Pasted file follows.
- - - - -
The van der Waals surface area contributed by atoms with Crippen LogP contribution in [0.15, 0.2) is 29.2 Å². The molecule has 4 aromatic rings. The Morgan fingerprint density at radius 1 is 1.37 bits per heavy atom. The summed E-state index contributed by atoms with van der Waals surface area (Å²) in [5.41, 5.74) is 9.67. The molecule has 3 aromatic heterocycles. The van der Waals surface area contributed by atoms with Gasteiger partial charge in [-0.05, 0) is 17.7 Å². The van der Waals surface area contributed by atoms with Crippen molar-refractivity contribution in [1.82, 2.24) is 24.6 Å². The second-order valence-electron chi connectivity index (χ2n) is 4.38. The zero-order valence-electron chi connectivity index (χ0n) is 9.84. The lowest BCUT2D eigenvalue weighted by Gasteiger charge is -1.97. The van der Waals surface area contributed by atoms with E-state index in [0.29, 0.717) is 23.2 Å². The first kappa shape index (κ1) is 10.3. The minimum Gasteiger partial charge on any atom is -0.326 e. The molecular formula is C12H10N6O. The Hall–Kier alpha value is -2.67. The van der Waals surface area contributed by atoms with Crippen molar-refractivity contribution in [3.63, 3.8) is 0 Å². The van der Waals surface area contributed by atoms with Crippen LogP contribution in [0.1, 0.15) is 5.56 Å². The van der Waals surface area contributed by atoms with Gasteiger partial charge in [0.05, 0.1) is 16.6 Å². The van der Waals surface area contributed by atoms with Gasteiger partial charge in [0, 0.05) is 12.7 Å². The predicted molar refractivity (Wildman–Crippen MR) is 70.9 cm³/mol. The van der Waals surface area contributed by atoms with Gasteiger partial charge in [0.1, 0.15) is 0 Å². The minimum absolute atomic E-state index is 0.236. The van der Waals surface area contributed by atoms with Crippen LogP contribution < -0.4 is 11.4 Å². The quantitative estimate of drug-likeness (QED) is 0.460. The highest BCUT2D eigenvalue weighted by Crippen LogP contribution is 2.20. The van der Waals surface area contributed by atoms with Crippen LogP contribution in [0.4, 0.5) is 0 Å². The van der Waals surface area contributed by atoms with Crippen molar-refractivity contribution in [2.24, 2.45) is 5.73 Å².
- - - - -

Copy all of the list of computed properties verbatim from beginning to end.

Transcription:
The van der Waals surface area contributed by atoms with Crippen LogP contribution in [0.15, 0.2) is 29.2 Å². The molecule has 4 aromatic rings. The Morgan fingerprint density at radius 1 is 1.37 bits per heavy atom. The summed E-state index contributed by atoms with van der Waals surface area (Å²) in [5.41, 5.74) is 9.67. The molecule has 3 aromatic heterocycles. The van der Waals surface area contributed by atoms with Gasteiger partial charge in [-0.05, 0) is 17.7 Å². The van der Waals surface area contributed by atoms with Crippen molar-refractivity contribution in [1.82, 2.24) is 24.6 Å². The second-order valence-electron chi connectivity index (χ2n) is 4.38. The zero-order valence-electron chi connectivity index (χ0n) is 9.84. The lowest BCUT2D eigenvalue weighted by Gasteiger charge is -1.97. The van der Waals surface area contributed by atoms with E-state index in [0.29, 0.717) is 23.2 Å². The first kappa shape index (κ1) is 10.3. The minimum Gasteiger partial charge on any atom is -0.326 e. The molecular formula is C12H10N6O. The Hall–Kier alpha value is -2.67. The van der Waals surface area contributed by atoms with Crippen molar-refractivity contribution in [3.63, 3.8) is 0 Å². The van der Waals surface area contributed by atoms with Crippen LogP contribution in [0.1, 0.15) is 5.56 Å². The van der Waals surface area contributed by atoms with Gasteiger partial charge in [0.05, 0.1) is 16.6 Å². The van der Waals surface area contributed by atoms with Gasteiger partial charge in [0, 0.05) is 12.7 Å². The predicted molar refractivity (Wildman–Crippen MR) is 70.9 cm³/mol. The van der Waals surface area contributed by atoms with Gasteiger partial charge in [0.1, 0.15) is 0 Å². The minimum absolute atomic E-state index is 0.236. The van der Waals surface area contributed by atoms with Crippen LogP contribution < -0.4 is 11.4 Å². The quantitative estimate of drug-likeness (QED) is 0.460. The highest BCUT2D eigenvalue weighted by Crippen LogP contribution is 2.20. The van der Waals surface area contributed by atoms with Crippen LogP contribution in [0.4, 0.5) is 0 Å². The van der Waals surface area contributed by atoms with Crippen molar-refractivity contribution in [2.24, 2.45) is 5.73 Å².